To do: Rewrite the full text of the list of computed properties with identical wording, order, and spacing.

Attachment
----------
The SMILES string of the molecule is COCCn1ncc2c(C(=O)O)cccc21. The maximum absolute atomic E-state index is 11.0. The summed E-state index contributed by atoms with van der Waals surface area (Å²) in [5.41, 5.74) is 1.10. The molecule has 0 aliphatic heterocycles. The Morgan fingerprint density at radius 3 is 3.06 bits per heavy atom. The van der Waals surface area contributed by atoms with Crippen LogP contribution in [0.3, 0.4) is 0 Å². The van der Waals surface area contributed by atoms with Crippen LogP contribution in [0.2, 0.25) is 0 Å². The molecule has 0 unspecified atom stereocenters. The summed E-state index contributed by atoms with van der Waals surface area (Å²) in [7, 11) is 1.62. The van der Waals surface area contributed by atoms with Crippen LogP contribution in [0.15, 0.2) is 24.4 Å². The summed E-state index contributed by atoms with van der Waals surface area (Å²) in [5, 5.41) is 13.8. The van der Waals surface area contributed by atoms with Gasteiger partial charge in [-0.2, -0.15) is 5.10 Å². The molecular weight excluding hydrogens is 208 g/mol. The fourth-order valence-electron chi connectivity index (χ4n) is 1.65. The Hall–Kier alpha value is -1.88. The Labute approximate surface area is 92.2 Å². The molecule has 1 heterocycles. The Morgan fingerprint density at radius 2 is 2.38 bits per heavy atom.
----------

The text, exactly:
The SMILES string of the molecule is COCCn1ncc2c(C(=O)O)cccc21. The maximum absolute atomic E-state index is 11.0. The summed E-state index contributed by atoms with van der Waals surface area (Å²) in [5.41, 5.74) is 1.10. The molecule has 0 aliphatic heterocycles. The Morgan fingerprint density at radius 3 is 3.06 bits per heavy atom. The van der Waals surface area contributed by atoms with Crippen LogP contribution in [0.3, 0.4) is 0 Å². The van der Waals surface area contributed by atoms with Crippen LogP contribution in [0.2, 0.25) is 0 Å². The molecule has 0 unspecified atom stereocenters. The summed E-state index contributed by atoms with van der Waals surface area (Å²) in [7, 11) is 1.62. The van der Waals surface area contributed by atoms with Crippen LogP contribution in [0.15, 0.2) is 24.4 Å². The summed E-state index contributed by atoms with van der Waals surface area (Å²) in [5, 5.41) is 13.8. The van der Waals surface area contributed by atoms with Gasteiger partial charge in [-0.2, -0.15) is 5.10 Å². The molecular weight excluding hydrogens is 208 g/mol. The fourth-order valence-electron chi connectivity index (χ4n) is 1.65. The Hall–Kier alpha value is -1.88. The Labute approximate surface area is 92.2 Å². The molecule has 1 heterocycles. The Morgan fingerprint density at radius 2 is 2.38 bits per heavy atom.